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Analysts' Insights

Analysts' Insights

Most Crypto Hedge Funds SUCK…. not all of course…

If you are a successful crypto HF (& maybe want to raise more capital) OR if you want to invest in a crypto HF, let us know…. not all HFs suck of course…

1) According to the Eurekahedge Cryptocurrency Index, a benchmark index with 14 equal-weighted constituents, crypto HFs are underperforming Bitcoin for the 5th year out of the last 8 years. This is a very poor representation of crypto fund managers. Even in 2023, they have underperformed in Jan and Mar — both months saw Bitcoin returns of +39% & +23% returns.

2) It seems that managers are simply tracking the price of Bitcoin; adding management costs & performance fees on top, et voila, the underperformance can easily be explained. In addition, as regulatory requirements increase, operating costs will increase and could hurt fund performance even more.

3) But understanding the cyclicality of digital assets, combined with a flexible mindset of riding the winners & selling the losers, investors could make sizable returns — not even in bull markets, but also in bear markets. True, the ‘Alpha’ has decreased over time, making active, discretionary crypto fund mgmt more difficult.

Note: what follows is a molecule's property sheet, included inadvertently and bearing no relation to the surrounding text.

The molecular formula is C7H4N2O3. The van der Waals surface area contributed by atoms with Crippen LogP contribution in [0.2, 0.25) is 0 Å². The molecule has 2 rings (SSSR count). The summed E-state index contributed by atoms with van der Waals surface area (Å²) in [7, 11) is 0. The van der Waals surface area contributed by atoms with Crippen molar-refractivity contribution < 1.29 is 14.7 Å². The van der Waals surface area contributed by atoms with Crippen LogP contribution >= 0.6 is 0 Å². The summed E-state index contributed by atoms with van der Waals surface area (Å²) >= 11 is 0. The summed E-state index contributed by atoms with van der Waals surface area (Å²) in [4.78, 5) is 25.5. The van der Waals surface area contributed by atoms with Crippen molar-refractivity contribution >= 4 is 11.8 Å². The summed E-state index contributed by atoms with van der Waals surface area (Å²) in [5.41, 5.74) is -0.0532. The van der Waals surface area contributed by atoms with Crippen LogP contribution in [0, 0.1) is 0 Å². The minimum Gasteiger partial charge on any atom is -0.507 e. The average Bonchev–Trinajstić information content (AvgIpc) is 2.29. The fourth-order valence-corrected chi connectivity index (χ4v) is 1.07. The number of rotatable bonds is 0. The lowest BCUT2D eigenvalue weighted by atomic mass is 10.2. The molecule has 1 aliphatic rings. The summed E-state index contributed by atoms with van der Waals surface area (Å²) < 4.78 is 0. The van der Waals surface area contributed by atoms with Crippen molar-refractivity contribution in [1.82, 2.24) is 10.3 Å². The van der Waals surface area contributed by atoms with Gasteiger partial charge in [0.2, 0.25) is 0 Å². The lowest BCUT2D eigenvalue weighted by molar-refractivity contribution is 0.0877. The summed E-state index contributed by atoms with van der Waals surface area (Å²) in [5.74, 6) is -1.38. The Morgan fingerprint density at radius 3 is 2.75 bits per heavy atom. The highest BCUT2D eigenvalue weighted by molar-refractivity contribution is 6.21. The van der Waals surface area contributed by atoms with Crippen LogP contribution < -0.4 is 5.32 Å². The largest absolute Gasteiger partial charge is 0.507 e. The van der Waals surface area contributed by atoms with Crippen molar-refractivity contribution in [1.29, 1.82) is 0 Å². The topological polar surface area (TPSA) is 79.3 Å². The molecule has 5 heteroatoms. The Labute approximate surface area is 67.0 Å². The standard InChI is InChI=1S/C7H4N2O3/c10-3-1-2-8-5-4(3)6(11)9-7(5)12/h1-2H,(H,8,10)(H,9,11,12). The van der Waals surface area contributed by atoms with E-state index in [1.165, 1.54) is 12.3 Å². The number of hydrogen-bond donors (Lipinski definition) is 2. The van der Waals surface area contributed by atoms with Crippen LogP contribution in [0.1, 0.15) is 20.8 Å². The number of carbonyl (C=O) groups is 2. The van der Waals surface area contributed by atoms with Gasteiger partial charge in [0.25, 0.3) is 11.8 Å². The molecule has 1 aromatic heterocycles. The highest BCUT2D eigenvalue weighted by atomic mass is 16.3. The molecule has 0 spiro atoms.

4) Running a strategy with the top 10 market cap weighted tokens, the difference (dispersion) between the average return of the top 5 vs. the bottom 5 crypto has continued to drop. It still offers 10-20% monthly returns IF the manager can buy the strongest performing 5 tokens ahead of the month and sell the 5 worst performing ones — before any costs etc. of course.

5) While this seems impossible, a skilled fund manager might be able to generate 2-5% per month with relatively low delta exposure (market neutral).

6) This requires implementing a Long / Short Crypto Hedge Fund strategy where the manager & his team buy the winners and short the losers.

7) The Eurekahedge performance data indicates that crypto HFs are too dependent on the direction of the price of Bitcoin and are not managing their downside well. Shadowing the large drawdowns of 60-80% that Bitcoin tends to experience every 3-4 years is simply unacceptable for institutional investors.

8) Interest rate & liquidity considerations have become an important part in predicting where crypto prices are going & correctly predicting those variables could determine if the fund should be market neutral, slightly bearish, or slightly bullish positioned tactically. This could be another source of ‘Alpha’.

9) The disappearance of ‘Alpha’ appears to be a shifting market structure narrative whereas macro factors have become more important as the liquidity within the crypto universe fails to expand. This itself is due to the regulatory overhang & the lack of sizeable capital that institutions were expected to provide.

10) In that environment, there should be more focus on winners and losers, instead of broad exposure that depends on a rally in the Bitcoin price. This is the time for active crypto fund mgmt.

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